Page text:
ABOUT CORTONA TOWN
Cortona is a charming Tuscan hill-town that may soon become one of your favorites. Nestled amidst olive groves and vineyards, it offers breathtaking views of Lake Trasimeno and the Valdichiana plain. Despite its two notable galleries and several churches, it remains relatively undiscovered, making it an ideal destination for those seeking a peaceful getaway. The town’s medieval streets are a delight to explore, and it also offers a variety of accommodation options, including charming B&Bs, apartments, hotels, and restaurants, making it a great place to spend the night.
Cortona is also steeped in history and legend. According to tradition, it was founded by Dardanus, the founder of Troy and the namesake of the Dardanelles. The story goes that while fighting a local tribe, he lost his helmet (corythos) on Cortona’s hill, and the town that grew up there took its name (Corito) from this missing headgear. The Etruscans built the first set of town walls in the 4th century BC, and traces of these can still be seen in the present fortifications. As a member of the Etruscans’ 12-city Dodecapolis, Cortona was one of the federation’s leading northern cities. Its importance was further maintained under the Romans due to its proximity to the important consular road, the Via Cassia.
However, Cortona’s fortunes waned during the Middle Ages as the plain below turned into marshland. Despite resisting neighboring cities such as Perugia, Arezzo, and Siena, the comune was captured by King Ladislas of Naples in 1409 and sold to the Florentines two years later.
The church of San Francesco, located on Via Maffei, is notable for being the first church established by the Franciscans outside of Assisi. Inside, the third altar on the left (north) wall features an unfinished Annunciation painting from 1669 by Pietro da Cortona. While the painting is considered a poor representation of the artist’s best work, which can be found in various Rome’s baroque churches and the Palazzo Pitti in Florence, the ceiling frescoes in the Palazzo Pitti brought the artist fame. The church’s crypt is also believed to contain the tomb of another famous painter from Cortona, Luca Signorelli (1441-1523).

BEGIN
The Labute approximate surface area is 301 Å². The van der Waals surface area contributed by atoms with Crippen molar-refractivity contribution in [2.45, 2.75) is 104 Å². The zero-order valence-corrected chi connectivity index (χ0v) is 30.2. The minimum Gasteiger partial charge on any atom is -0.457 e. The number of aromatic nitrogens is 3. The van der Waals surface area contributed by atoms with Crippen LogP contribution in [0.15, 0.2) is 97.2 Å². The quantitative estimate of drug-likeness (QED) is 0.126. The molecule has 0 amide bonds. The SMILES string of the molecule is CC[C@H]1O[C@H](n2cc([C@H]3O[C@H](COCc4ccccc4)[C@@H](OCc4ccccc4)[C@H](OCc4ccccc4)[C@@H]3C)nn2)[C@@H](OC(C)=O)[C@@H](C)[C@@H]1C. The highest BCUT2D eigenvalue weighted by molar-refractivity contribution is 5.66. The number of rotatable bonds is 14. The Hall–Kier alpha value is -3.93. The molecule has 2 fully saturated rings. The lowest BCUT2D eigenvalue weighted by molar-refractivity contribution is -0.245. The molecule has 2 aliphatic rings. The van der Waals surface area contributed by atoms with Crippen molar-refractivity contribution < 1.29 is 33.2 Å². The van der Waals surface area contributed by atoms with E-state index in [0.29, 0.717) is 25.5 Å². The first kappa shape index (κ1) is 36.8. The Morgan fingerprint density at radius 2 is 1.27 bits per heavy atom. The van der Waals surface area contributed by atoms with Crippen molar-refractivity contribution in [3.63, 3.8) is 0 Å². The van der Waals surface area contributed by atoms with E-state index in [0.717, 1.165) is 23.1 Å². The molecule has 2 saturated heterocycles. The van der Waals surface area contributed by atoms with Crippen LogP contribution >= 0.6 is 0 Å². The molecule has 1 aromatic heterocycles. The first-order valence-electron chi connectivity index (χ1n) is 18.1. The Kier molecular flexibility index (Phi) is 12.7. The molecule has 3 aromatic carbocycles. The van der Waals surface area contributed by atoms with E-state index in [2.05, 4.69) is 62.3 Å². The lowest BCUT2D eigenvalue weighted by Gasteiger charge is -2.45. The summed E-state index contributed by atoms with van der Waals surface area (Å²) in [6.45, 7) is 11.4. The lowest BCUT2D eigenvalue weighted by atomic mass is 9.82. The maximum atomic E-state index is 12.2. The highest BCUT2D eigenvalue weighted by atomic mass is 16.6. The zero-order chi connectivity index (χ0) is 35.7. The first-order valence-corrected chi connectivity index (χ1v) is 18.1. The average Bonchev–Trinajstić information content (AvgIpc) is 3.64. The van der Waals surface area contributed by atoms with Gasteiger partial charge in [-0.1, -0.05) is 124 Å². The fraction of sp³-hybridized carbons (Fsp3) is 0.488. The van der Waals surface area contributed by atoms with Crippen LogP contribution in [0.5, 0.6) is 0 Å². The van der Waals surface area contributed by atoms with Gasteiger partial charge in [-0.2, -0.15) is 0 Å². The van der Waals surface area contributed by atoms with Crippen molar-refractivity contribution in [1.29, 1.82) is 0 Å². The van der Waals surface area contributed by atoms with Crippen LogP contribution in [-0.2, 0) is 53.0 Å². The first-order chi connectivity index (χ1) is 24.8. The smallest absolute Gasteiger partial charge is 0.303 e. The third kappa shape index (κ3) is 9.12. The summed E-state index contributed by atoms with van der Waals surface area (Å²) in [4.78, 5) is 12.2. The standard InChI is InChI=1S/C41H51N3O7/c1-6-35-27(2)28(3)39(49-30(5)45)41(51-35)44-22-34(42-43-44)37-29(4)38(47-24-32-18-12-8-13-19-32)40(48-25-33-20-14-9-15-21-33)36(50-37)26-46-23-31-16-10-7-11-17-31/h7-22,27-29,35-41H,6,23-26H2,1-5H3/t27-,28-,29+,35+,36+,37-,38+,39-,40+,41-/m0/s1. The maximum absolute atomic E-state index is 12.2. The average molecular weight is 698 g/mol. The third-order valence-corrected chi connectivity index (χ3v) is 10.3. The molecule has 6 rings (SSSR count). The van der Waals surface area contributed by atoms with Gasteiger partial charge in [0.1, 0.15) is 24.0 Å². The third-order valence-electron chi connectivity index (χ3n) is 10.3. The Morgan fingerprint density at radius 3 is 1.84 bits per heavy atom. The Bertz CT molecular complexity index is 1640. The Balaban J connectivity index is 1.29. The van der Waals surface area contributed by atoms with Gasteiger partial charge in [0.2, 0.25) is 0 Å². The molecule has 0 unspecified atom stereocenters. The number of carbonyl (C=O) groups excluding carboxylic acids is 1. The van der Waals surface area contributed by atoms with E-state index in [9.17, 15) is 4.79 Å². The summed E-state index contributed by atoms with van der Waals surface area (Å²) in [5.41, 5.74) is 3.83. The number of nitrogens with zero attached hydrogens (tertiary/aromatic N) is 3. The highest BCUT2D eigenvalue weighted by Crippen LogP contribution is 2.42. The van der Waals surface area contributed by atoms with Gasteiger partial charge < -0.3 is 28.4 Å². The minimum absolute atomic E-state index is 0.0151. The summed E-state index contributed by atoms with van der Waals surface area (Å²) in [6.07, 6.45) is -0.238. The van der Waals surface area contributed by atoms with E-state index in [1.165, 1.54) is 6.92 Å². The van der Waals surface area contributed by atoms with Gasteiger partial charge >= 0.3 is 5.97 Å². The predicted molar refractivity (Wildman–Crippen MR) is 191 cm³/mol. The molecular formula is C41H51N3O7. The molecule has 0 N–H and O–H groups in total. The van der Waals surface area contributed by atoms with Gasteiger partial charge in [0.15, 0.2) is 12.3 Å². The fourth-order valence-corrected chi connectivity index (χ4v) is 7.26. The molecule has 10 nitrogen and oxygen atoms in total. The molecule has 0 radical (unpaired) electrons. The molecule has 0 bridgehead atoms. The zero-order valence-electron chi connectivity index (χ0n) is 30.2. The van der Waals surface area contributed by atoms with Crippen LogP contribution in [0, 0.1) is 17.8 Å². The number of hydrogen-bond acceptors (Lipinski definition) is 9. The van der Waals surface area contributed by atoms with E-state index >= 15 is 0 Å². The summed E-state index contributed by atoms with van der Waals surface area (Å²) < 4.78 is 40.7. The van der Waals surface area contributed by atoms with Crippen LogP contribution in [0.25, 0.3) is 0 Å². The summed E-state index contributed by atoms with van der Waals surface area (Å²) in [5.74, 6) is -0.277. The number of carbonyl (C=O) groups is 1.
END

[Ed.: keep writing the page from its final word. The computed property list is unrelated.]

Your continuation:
The church of San Francesco, located on Via Maffei, is a notable destination for its historical and artistic significance. It was the first church established by the Franciscans outside of Assisi. Inside the church, the third altar on the left (north) wall features an unfinished Annunciation painting from 1669 by the famous artist Pietro da Cortona. This painting is considered to be a less impressive representation of the artist’s best work, which can be found in various Rome’s baroque churches and the Palazzo Pitti in Florence, where his ceiling frescoes brought him fame. Additionally, the church’s crypt is believed to contain the tomb of another famous painter from Cortona, Luca Signorelli (1441-1523).
Make sure to include a trip to the cypress-lined San Nicolò church. The church is known for its double-sided painting by Luca Signorelli, one side depicting a Deposition and the other a Madonna and Child. Ask the custodian to demonstrate the pulley system that rotates the painting.
Another must-see is the old church of San Domenico, where a faded fresco by Fra Angelico can be found above its portal. Inside, a chapel to the right of the high altar showcases a Madonna and Saints painting by Signorelli and a detached fresco of San Rocco by Bartolomeo della Gatta.
The altarpiece, The Coronation of the Virgin (1402) is by Lorenzo Gerini. To the east of the church, visitors can take a stroll in the lovely Giardini Pubblici, also known as “Parterre”, which offers beautiful views.